Appalled by Rall

To the Editor,

I look forward each week to the Tucson Weekly as the only intelligent coverage of issues that affect us. How disappointed I was to read Ted Rall's September 13 cartoon, with its biased, disgraceful inflammatory rhetoric.

This Ted Rall obviously has never read a history book. The Arab war on Israel and Jews did not start yesterday. The Mufti of Jerusalem declared war as early as 1914, and by 1939 was a staunch ally and supporter of Adolph Hitler.

The Palestinians can only blame their leaders for their plight. Would you let someone work in your home who might destroy it?

The U.S. has bent over backwards to treat Palestine evenhandedly, many times to the detriment of Israel, the only democratic nation in the Middle East. We are supposed to be nice to the Muslims and not blame them all for the atrocities of September 11. The same should apply to all religions and ethnicities. Shame on you. I am appalled.

--Sheila Tepper

Regain Regan

To the Editor,

As a faithful reader of the Tucson Weekly, I was distraught to learn that you had dropped your excellent columnist, Margaret Regan.

I started reading Regan's articles when they were about topics of special interest to me. I quickly graduated to reading her articles because they were hers, knowing that I would always learn something worthwhile and be well entertained while I was at it.

I've admired her work both in the arts and on subjects relating to civic life. When she addresses issues like the Santa Cruz River or the Big Box controversy, she provides both depth and breadth. While many journalists limit themselves to the parameters of an issue as it has been delineated locally, she provides illuminating perspective from farther afield, as in her article about zoning in Fort Collins, Colo. I was in the thick of the Big Box Battle here, and for me the Fort Collins story was enlightening, inspiring and comforting.

There are probably other good writers floating around, but someone like Margaret Regan, with the depth of her experience in addressing community issues (in addition to her great writing), is an irreplaceable resource for the community. Please bring her back!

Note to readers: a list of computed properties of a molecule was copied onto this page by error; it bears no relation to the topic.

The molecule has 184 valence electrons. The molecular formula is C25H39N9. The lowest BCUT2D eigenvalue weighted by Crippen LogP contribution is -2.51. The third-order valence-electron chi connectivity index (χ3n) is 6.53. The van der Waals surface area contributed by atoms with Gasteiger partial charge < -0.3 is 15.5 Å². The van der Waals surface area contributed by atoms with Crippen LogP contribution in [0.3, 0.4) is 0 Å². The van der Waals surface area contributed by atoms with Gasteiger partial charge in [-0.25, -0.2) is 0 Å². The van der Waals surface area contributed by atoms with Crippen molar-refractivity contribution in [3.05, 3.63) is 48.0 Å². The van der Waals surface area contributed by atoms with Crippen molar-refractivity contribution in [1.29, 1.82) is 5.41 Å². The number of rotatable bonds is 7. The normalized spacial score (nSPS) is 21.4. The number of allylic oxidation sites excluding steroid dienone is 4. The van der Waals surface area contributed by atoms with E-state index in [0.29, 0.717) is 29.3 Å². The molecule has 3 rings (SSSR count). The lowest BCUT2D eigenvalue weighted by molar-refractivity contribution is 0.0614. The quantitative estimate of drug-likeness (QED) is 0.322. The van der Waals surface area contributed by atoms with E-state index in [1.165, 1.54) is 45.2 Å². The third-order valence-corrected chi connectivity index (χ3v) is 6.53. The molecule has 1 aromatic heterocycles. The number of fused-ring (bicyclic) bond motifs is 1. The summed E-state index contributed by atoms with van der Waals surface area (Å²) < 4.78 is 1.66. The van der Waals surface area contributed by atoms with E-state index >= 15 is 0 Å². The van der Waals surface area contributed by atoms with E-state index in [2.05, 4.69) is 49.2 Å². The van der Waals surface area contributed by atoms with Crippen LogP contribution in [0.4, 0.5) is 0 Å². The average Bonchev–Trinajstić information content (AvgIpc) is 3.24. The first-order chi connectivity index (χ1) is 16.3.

--Chris Tanz

Trash Tabloid

To the Editor,

I just read "Trash Talk" [October 4], regarding city council candidate Paula Aboud, and found it to be a perfect example of stealth reporting. Not only does reporter Chris Limberis editorialize in the piece, he seems intent on stirring an already over-boiling melting pot. The headline is appropriate.

Specifically, and most egregiously, Limberis' less than subtle reference to her heritage I find most disturbing. I can only wonder if Aboud were of Jewish descent, or Norwegian, for that matter, and had named a corporation Hava Nagilah or Baldur Enterprises, would Limberis bother to translate or explain the derivation?

While Limberis followed the paper trail he overly emphasized the negative rather than the positive. If only two properties out of 45 have been cited for infractions, that's a pretty good track record in my book. But then, he had to fill the space.

On more than one occasion Limberis stealthily points fingers at the Aboud family, implying unethical behavior in its compliance with the rules of the system. Incorporating in Nevada sounds like a wise move to me. How many others have done so? How many other corporations have incorporated in Delaware, as well, even though their companies are nowhere near the state? Limberis then cites Aboud's financial disclosure statement and implies it is less than forthcoming, while acknowledging that the state form is vague at best. It appears to me that if fault is to be found it is in the system, not with those who abide by the rules.

Overall, Limberis' piece seems to be much ado about nothing. It is the flavor of the piece more than the specifics that I find offensive.

By the way, Limberis is a Greek name, I believe. So what?

--Evaleah Graham